Insurer’s rights to oppose disclosure of insurance policies in class action proceedings

In the substantive class action proceedings, the applicant, Evans, sought payment in the sum of approximately $47.6 million plus interest from the respondent, Davantage, and its holding company. Davantage, however, was in a less than ideal financial position to meet any judgment, with net assets of less than $1 million.

To that end, Evans could potentially seek payment from Davantage’s insurers, AAI Limited, Insurance Australia Limited, Dual Australia Pty Ltd, and Berkley Insurance Co (Insurers).

There were questions as to what the insurance policies covered and whether, in the event of judgment, the Insurers would be required to indemnify Davantage for losses payable to Evans.

Evans sought disclosure of the insurance policies.

The Insurers opposed disclosure of their policies.

Evans faced a roadblock for two reasons. First, insurance policies are not normally subject to production where they are not relevant to the determination of factual issues, save for certain exceptions. Second, an applicant has no right to examine a respondent ahead of trial for the purpose of deciding whether it is worthwhile to agitate the proceedings, save for certain exceptions.

Evans then lodged an application pursuant to, inter alia, section 33ZF(1) of the Federal Court of Australia Act 1976 (Cth)(the Act) (general power of the court to make orders), seeking production of the various insurance policies. The reasoning behind the application was that Evans sought these documents to better inform himself on questions such as:

  1. Whether it is commercially viable to prosecute the proceedings to judgment;
  2. Whether it is appropriate to settle the matter and if so, for what quantum;
  3. Whether it is necessary to take action against any insurer in order to obtain declaratory relief, through an insurance cover available to Davantage.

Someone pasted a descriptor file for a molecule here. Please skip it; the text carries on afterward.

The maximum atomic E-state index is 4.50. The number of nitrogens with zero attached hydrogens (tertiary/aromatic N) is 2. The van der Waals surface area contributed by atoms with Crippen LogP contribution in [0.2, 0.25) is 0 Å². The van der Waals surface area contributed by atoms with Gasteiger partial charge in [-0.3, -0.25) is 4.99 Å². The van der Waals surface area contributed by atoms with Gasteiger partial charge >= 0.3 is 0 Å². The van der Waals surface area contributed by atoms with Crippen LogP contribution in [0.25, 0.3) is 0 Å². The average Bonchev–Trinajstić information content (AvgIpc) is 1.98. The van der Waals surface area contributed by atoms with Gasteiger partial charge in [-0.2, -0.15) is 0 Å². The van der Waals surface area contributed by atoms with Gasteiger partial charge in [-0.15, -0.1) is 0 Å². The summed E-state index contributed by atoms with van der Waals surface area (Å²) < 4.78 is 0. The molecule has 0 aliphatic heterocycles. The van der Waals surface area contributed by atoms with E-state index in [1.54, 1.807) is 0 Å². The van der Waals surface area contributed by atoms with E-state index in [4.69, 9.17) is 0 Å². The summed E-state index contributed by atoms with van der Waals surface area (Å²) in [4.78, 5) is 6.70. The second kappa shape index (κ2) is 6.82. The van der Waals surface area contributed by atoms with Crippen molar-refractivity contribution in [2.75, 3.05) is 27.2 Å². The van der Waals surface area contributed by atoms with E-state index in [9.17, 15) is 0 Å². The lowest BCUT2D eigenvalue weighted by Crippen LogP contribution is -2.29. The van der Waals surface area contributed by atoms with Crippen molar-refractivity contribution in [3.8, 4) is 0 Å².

The Court held that, although the questions raised by Evans are noteworthy in his eyes (effectively as to whether to commence proceedings against the Insurers), the current application is not appropriate. The effect of Evans’ request would be to confer an ‘asymmetric commercial advantage’ and an asymmetric bargaining position in favour of Evans at the expense of Davantage, which would be unwarranted in circumstances where proceedings have not been commenced against the Insurers and the insurance policies are not relevant to the determination of the current facts in issue in the substantive proceedings.

The Court noted that a more appropriate mechanism for Evans, for the purpose of determining whether to commence proceedings against the Insurers, would include preliminary discovery. This mechanism, however, was not invoked by Evans.

This case is positive for insurers as it strengthens the basis for opposing the disclosure of insurance documents and policies in circumstances where the insurer, in a class action, is not a named Plaintiff or Defendant; and where disclosure of the insurance documents and policies would confer an asymmetric commercial advantage in favour of the applicant.